Regulation of calcium phosphate formation by amelogenins under physiological conditions

Authors


Henry C. Margolis, Department of Biomineralization, The Forsyth Institute, 245 First Street, Cambridge, MA 02142, USA

Telefax: +1–617–8928432
E-mail: hmargolis@forsyth.org

Abstract

Kwak S-Y, Green S, Wiedemann-Bidlack FB, Beniash E, Yamakoshi Y, Simmer JP, Margolis HC. Regulation of calcium phosphate formation by amelogenins under physiological conditions.
Eur J Oral Sci 2011; 119 (Supp. 1): 103–111. © 2011 Eur J Oral Sci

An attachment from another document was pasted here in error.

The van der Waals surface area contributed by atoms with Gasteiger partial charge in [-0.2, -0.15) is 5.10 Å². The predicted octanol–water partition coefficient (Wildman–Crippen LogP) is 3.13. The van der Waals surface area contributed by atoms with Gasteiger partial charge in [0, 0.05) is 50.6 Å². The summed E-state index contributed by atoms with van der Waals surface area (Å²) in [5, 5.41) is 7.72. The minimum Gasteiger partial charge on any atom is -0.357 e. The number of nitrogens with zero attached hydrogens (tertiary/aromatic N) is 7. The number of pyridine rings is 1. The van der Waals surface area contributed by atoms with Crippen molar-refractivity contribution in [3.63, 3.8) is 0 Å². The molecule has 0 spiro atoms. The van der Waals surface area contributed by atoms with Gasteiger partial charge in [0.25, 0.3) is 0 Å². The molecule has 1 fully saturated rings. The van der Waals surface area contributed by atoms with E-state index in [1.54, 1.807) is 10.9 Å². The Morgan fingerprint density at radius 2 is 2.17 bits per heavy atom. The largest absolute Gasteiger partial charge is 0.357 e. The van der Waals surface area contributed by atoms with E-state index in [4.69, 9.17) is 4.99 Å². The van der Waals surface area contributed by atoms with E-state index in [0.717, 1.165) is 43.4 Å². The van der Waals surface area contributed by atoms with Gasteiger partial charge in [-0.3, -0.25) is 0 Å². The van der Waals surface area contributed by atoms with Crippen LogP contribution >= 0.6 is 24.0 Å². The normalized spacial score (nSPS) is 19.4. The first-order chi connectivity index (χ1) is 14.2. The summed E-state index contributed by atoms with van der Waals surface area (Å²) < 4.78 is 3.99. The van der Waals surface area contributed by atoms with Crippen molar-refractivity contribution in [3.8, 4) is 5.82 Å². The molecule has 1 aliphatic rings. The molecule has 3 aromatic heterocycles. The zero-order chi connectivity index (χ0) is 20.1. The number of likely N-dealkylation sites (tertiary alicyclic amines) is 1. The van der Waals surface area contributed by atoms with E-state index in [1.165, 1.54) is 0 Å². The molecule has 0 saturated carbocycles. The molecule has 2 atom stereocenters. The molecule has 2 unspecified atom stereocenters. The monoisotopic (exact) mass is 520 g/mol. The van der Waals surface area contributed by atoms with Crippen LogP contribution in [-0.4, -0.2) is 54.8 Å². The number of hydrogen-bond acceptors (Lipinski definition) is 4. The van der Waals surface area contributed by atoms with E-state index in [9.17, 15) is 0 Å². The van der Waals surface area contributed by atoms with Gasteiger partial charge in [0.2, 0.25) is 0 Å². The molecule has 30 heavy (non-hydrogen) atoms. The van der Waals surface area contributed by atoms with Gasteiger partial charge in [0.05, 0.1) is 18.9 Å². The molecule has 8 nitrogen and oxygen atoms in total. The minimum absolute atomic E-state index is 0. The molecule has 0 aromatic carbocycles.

Amelogenin is essential for proper enamel formation. The present in vitro study extends our previous work at low (10 mM) ionic strength (IS) by examining the effect of amelogenin on mineralization under higher (162 mM) IS conditions found in developing enamel. Full-length phosphorylated (P173) and non-phosphorylated (rP172) amelogenins were examined, along with P148 and rP147 that lack the hydrophilic C-terminus. Calcium phosphate formation was assessed by pH change, while the minerals formed were characterized using transmission electron microscopy (TEM) and Fourier transform infrared spectroscopy. Amelogenin self-assembly was also studied using dynamic light scattering and TEM. The results indicate that IS does not influence the effects of rP147, rP172, and P173 on mineralization. However, in contrast to the findings for low IS, where both P173 and P148 stabilize initially formed amorphous calcium phosphate (ACP) nanoparticles for >1 d, elongated hydroxyapatite crystals were observed after 24 h using P148 at high IS, unlike that seen with P173. Differences in self-assembly help explain these findings, which suggest that P173 and P148 may play different roles in regulating enamel mineral formation. The present data support the notion that proteolytic processing of P173 is required in vivo to induce the transformation of initial ACP phases to apatitic enamel crystals.

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